I have said repeatedly that the City of London is an organised criminal enterprise that owes no allegiances to anyone but itself.
I have made that assertion by applying the accepted definitions of organised crime to the way in which business is conducted within the Square Mile, and by extrapolating from the outcomes.
This blog is the first in a short series of articles looking at the history of the regulation of the financial sector, and why it is always doomed to fail!
William Chambliss, the American criminologist once said;
"...One of the reasons we fail to understand business crime is because we put crime into a category that is separate from normal business. Much crime does not fit into a separate category. It is primarily a business activity..."
Examining the activities of a recognisably-defined 'organised crime' (OC) family, such as the Gambino or the Lucchese family in New York, one is immediately struck by the essential business-like nature of the enterprise. To some extent, the same could have been said of British criminal families, like the Krays, the Richardsons, the Nashes, or the Tibbs families, to name but a few. The core group of the family has been traditionally made up of people who are bound by common ties of ethnicity, blood links, and a common culture. Their ambitions are to run a variety of business enterprises, all of which may serve to support the other elements of the profit-making operations.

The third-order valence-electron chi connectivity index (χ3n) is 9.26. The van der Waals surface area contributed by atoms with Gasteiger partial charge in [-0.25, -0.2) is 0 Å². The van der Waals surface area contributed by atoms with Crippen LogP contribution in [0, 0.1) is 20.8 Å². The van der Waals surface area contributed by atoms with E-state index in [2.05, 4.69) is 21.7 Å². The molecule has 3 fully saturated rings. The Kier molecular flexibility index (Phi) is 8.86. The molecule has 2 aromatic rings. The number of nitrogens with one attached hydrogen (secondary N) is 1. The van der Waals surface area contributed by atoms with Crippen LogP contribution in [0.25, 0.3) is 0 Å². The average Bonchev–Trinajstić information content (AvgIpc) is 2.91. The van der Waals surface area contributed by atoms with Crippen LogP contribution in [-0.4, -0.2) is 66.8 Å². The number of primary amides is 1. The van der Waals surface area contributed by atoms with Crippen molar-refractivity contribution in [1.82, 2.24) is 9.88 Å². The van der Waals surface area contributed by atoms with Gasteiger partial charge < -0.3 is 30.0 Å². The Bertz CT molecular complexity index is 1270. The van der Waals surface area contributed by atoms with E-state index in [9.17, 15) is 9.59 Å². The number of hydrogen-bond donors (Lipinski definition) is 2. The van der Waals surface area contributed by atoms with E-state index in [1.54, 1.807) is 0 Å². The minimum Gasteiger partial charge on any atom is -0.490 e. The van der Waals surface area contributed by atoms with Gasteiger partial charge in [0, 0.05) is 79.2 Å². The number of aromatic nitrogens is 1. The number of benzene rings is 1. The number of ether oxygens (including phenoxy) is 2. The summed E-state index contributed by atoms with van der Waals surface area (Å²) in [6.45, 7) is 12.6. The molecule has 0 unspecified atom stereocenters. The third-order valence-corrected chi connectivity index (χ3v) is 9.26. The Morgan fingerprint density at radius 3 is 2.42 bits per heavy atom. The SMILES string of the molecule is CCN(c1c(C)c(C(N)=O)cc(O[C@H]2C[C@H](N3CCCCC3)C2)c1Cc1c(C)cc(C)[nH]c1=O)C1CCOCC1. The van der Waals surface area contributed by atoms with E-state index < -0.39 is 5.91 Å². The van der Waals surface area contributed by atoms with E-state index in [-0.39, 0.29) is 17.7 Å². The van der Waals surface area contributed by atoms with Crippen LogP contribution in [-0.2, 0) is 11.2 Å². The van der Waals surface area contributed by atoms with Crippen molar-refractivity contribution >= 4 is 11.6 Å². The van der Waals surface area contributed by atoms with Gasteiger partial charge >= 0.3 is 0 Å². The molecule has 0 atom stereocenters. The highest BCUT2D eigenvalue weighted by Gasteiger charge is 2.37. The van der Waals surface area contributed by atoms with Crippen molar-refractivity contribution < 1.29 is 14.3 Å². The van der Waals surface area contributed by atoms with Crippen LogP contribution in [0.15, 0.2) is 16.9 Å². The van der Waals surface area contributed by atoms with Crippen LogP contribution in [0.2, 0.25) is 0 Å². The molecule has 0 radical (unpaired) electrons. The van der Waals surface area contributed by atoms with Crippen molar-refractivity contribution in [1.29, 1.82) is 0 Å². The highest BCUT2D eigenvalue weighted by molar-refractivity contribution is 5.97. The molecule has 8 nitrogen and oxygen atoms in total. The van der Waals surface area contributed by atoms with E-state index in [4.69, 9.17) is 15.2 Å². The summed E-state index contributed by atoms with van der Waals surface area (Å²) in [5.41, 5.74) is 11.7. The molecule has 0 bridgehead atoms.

In many of the more well-researched American cases, they have traditionally offered access to commodities and services which were demanded by the public more generally, but marginalised by contemporary 'straight' society, alcohol in the early days, later drug trafficking, prostitution, counterfeit products; or services which were effectively closed to their constituents by the straight world, such as financial lending to borrowers of limited or no means, which became known as 'loansharking'.